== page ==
Since the nominee is commonly described as a disciple of Antonin Scalia his ruling on Heller, backed by Chief Justice Roberts and Justices Kennedy, Thomas and Alito, is our best guide on how Barrett may interpret the Second Amendment. Dick Heller, a special police officer authorized to carry a handgun while on duty, requested exemption from restrictions on keeping his weapon at home. Under the District of Columbia law he was obliged to disable the gun by taking it apart or fixing it with a trigger lock.

Scalia’s “originalism” doctrine argues that the Constitution must be understood by the voters. Judges must read its words and phrases as they are used in a normal and ordinary way.

The Second Amendment reads: “A well regulated Militia, being necessary to the security of a free state, the right of the people to keep and bear arms shall not be infringed.” He argued that the “preface” about the militia announces a purpose and that the prefatory part does not limit or expand the scope of the operative part. He pointed out that “shall not be infringed” recognizes the existence of a pre-existing right, i.e., the Amendment did not create a right, it recognizes a right.

Scalia quotes Justice Ginsburg’s interpretation of “bearing arms” in an opinion she wrote for an earlier case. She wrote “as the Constitution’s Second Amendment indicates wear, bear, or carry upon the person or upon the person, or in the pocket for the purpose of being armed and ready for offensive or defensive action in the case of a conflict with another person.” Scalia reinforced this proposition by pointing out that nine state constitutional provisions written in the 18th century and the first two decades of the 19th century established the citizens’ right to “bear arms in defense of themselves and the state,” or bear arms in defense of himself of the state.”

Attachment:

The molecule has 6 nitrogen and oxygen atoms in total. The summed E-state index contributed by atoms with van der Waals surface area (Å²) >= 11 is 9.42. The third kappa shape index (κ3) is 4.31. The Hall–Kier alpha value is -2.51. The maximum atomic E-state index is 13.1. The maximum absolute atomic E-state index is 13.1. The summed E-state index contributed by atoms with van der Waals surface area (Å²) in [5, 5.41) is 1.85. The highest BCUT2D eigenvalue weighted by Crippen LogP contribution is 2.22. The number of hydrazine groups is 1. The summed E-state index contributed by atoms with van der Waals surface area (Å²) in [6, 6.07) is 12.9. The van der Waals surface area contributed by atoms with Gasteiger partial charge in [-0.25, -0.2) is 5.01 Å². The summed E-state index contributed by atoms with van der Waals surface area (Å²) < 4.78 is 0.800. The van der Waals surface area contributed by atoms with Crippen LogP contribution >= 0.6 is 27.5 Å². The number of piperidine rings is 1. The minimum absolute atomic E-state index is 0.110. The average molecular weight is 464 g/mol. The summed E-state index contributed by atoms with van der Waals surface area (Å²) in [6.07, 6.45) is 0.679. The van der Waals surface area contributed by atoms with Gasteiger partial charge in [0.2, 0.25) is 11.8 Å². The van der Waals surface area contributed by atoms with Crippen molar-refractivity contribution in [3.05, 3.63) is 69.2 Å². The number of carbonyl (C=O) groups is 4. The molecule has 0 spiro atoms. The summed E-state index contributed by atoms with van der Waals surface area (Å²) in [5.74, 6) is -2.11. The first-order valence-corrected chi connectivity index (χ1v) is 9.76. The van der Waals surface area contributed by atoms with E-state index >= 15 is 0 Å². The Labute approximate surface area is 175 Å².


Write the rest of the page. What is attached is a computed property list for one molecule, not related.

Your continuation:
If Judge Barrett is called upon the decide a Second Amendment case while sitting on the Supreme Court it’s seems certain that she will follow her mentor in upholding the right of self-defense it was written to protect. Chuck Schumer, Nancy Pelosi and the other Democrats in Congress are hoping for a liberal judge who will support the views of the liberal judges who will support the dissents in McDonald case when they wrote that the U.S. Constitution does “not include a general right to keep and bear firearms for purposes of private self-defense. . . . the use of arms for private self-defense does not warrant federal constitutional protection from state regulation.”

Supporters of Second Amendment rights should take note and make their candidates know about their concerns.

John Frary of Farmington, the GOP candidate for U.S. Congress in 2008, is a retired history professor, an emeritus Board Member of Maine Taxpayers United, a Maine Citizen’s Coalition Board member, and publisher of He can be reached at [email protected]